Nearly half of Brits want to own a dog but can't afford to or don't have time, study finds | The Sun

WE are a nation of dog lovers, and it turns out nearly half of Brits who don’t own a dog would like to.

But it turns out only four per cent could commit to full-time care, according to a recent study.

Four in 10 of the 2,000 adults polled have been unable to get a new dog because of the cost of living crisis.

The main deterrents include the price of veterinary care, pet sitting, and working in an office full-time.

That said, ore than a quarter would choose to borrow a friend or family member’s dog before committing to full ownership, while 22 per cent would be interested in some form of part-time ownership.

The research was commissioned by Guide Dogs, which has launched an appeal to find people able to foster young guide dogs in training.  


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The charity covers all the dog’s expenses, including training, food and vet costs, in return for volunteers providing a home during evenings and weekends.

Tracey Berridge, head of volunteering at Guide Dogs, said: “With the projected increase of people who are visually impaired in the UK to rise to over four million by 2050, it’s crucial that more guide dogs are trained to offer essential assistance and independence for people with sight loss.

“Our fostering programme offers all the joys of dog ownership but with a schedule that fits around your existing commitments.

“Becoming a fosterer is a wonderful opportunity for people who love dogs and want to make a difference to the lives of people with sight loss.

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“By opening their homes and hearts to our dogs, Fosterers play a crucial role in our mission to train more guide dogs.

“We have lots more dogs entering their formal training and we can only create our life-changing partnerships with the support of our amazing network of volunteers.”

Half of respondents feel it’s not financially feasible to take on the responsibilities and expenses associated with dog ownership right now.

Use of dog-sharing apps are on the rise, with wanting to be more active, reducing stress and anxiety, finding companionship, and building confidence, the main reasons for part-time dog responsibility.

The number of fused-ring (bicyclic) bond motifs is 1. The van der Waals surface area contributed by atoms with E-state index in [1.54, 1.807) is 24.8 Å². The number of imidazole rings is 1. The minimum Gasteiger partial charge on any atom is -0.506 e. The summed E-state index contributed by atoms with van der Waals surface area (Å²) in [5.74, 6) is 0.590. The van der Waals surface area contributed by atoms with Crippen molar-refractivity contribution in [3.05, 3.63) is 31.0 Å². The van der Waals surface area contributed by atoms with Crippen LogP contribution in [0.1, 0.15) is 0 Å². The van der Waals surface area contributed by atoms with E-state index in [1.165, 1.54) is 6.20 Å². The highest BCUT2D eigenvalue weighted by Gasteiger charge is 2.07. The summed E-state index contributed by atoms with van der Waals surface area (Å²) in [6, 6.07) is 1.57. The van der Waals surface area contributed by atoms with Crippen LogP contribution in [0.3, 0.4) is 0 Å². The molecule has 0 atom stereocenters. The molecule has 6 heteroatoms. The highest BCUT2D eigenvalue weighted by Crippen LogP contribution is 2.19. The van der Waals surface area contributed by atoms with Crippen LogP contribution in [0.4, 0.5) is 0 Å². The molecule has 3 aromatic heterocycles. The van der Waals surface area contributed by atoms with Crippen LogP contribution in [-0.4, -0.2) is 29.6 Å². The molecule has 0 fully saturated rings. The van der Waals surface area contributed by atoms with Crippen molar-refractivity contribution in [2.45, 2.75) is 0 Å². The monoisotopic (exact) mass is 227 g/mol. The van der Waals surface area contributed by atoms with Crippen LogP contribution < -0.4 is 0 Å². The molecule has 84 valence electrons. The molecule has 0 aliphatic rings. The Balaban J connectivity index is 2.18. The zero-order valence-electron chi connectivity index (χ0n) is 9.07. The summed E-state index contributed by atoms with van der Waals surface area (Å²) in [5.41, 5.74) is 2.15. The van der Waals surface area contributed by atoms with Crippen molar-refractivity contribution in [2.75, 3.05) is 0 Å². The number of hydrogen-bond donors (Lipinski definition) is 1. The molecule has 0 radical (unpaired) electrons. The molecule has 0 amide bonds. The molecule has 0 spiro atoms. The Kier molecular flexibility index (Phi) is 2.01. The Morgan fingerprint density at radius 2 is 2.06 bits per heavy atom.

Borrowing is the new owning in general, as three-quarters of Brits are willing to rent or borrow assets – from homes, cars, clothes, tools, and even dogs.

More than one in sixadmit that their renting habits have increased by 31 per cent on average in the last two years.

However, two-thirds of Brits polled via OnePoll haven’t heard of fostering a dog from Guide Dogs, but a third said they would be interested in signing up.

In fact, helping to make a difference in someone’s life, supporting people with sight loss and aiding those who want to own a dog and assisting Guide Dogs' mission, are the main reasons people would like to volunteer.

Prisca Mascarenhas, an experienced fosterer, has been actively fostering guide dogs in training for the past five years, providing care for six dogs during that time.

She said: "My husband and I decided to become fosterers because it offers us the best of both worlds.

“We have the privilege of caring for these incredible dogs during evenings and weekends, which fits perfectly around our work and family life.

“The best part is, there are no financial expenses involved, and we are constantly learning and working in partnership with the trainers.

“As someone who had never owned a dog before, this role has given us confidence and companionship, and we love being able to help a visually impaired person with their independence and their freedom.”

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Fosterers are required to ‘do the school run’ for dogs in training by dropping them off and collecting them from their local Guide Dogs training centre, as well as helping dogs keep up with their training at home.

To find out more about becoming a Fosterer, visit

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